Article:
Friday, March 1, 2019

Making Sense Out Of Sense

This weird thing always overcomes me when I catch one of those winter illnesses so popular here in the Midwest: my senses lose control. My hands and feet feel wrapped in sweaty boxing gloves and I can feel things crawling under my skin. My sense of smell finds confusing odors like rotting gingerbread and moldy juniper. Everything tastes like salty, sticky wax coating my mouth and sounds echo about like I am listening to ghosts calling to me while I sit in the bottom of a deep well. Oh - and those fever dreams are none too fun.

Now, as a writer, I should always treat these things as opportunities to grow. This experience and ones like it give me the capacity to write vivid, detailed experiences about someone boiling with fever. However, I am going to go a different direction with it this time, and talk about framing a scene with the senses.

Re-read my fever experience above. The sensations from my hands and feet might be something a reader can identify with immediately, maybe not. However, I put in a few words that would contribute an uncomfortable feeling. "Sweaty boxing gloves" might not be familiar to everyone, but "sweaty" has its own detail that makes everything a little awkward. Feeling things on my skin is one way to describe those delusional sensations, but the reader identifies closer with crawling things, and once those things are crawling under the skin, the reader is feeling them too.

What does rotting gingerbread smell like? Moldy juniper? Honestly, I don't know. However, rot and mold are very deliberate word choices because they trigger negative responses. Lots of rot has no odor, and some molds have a nice smell - ask someone at a cheese counter. When used in describing this feverish feeling, I take advantage of their worst stereotype to ruin otherwise nice things like gingerbread and juniper. The reader now knows that the smell was something nice that is now ruined by those nasty words.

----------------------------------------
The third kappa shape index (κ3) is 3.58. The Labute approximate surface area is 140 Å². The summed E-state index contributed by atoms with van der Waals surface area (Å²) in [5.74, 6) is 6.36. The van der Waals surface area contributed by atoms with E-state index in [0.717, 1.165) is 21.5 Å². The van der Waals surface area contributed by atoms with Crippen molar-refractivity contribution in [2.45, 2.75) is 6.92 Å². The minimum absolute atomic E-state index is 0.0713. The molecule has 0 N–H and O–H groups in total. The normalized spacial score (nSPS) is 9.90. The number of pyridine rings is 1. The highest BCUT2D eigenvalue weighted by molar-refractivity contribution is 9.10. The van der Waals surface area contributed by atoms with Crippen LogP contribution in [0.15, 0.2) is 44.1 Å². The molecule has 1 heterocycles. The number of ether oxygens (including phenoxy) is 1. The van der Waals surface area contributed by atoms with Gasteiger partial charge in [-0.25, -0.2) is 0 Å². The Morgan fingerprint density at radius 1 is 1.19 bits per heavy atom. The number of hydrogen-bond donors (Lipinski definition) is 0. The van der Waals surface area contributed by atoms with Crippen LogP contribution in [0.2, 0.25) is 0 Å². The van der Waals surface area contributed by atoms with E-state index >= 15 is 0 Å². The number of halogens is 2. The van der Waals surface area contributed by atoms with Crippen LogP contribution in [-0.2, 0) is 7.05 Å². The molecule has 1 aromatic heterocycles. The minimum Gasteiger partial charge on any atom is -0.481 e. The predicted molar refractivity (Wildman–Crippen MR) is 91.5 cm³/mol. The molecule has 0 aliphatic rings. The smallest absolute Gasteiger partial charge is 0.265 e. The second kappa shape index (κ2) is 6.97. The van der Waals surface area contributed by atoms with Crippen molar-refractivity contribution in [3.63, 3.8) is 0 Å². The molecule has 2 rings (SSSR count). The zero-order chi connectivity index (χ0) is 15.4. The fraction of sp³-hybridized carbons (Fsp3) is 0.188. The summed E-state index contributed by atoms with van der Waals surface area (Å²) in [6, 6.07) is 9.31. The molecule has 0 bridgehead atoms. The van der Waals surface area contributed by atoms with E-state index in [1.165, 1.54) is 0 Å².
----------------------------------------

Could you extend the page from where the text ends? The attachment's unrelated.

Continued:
The sound and taste descriptors also use this way of cheating our way to better sensory presentation. I'm sure we've all had that waxy sensation in our mouth after being sick, or hungover, or whatever. Was it also salty? Maybe. Did it taste sticky? Well, sticky isn't a taste. However, it is a tactile sensation that we can include to bring another facet to our waxy-mouthed state. And as for the hearing thing, well, anyone who has enjoyed the quiet hell of an ear blockage knows that echoing sound that mutes out your world. Making it into ghost calls puts on a layer that allows people with healthy ears to participate in the discomfort of the moment.

(Side note: Some of these examples borrow from a condition known as synesthesia, where one sense stimulates other senses in response. More about this next week.)

Sensory description gives us much more than the opportunity to fill in those aspects of our world. The word choice can also expand into mood and the story's thematic elements, and place a lot of information into the reader's mind. Even just one sense can fill in an entire scene, establish a complete setting, and create an atmosphere that will carry the whole chapter.

My only advice of what not to do - don't get one of those good old Midwestern illnesses to really feel how wild your senses can get. No matter how much you want to grow as a writer, the sickness isn't worth it.


2 comments:

  1. Too late. I started with illness in December and still have all the "yuckiness" that goes with them. I'm looking forward to learning about synesthesia as it relates to writing.

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    1. I hope you take all that yuckiness and turn it into writing

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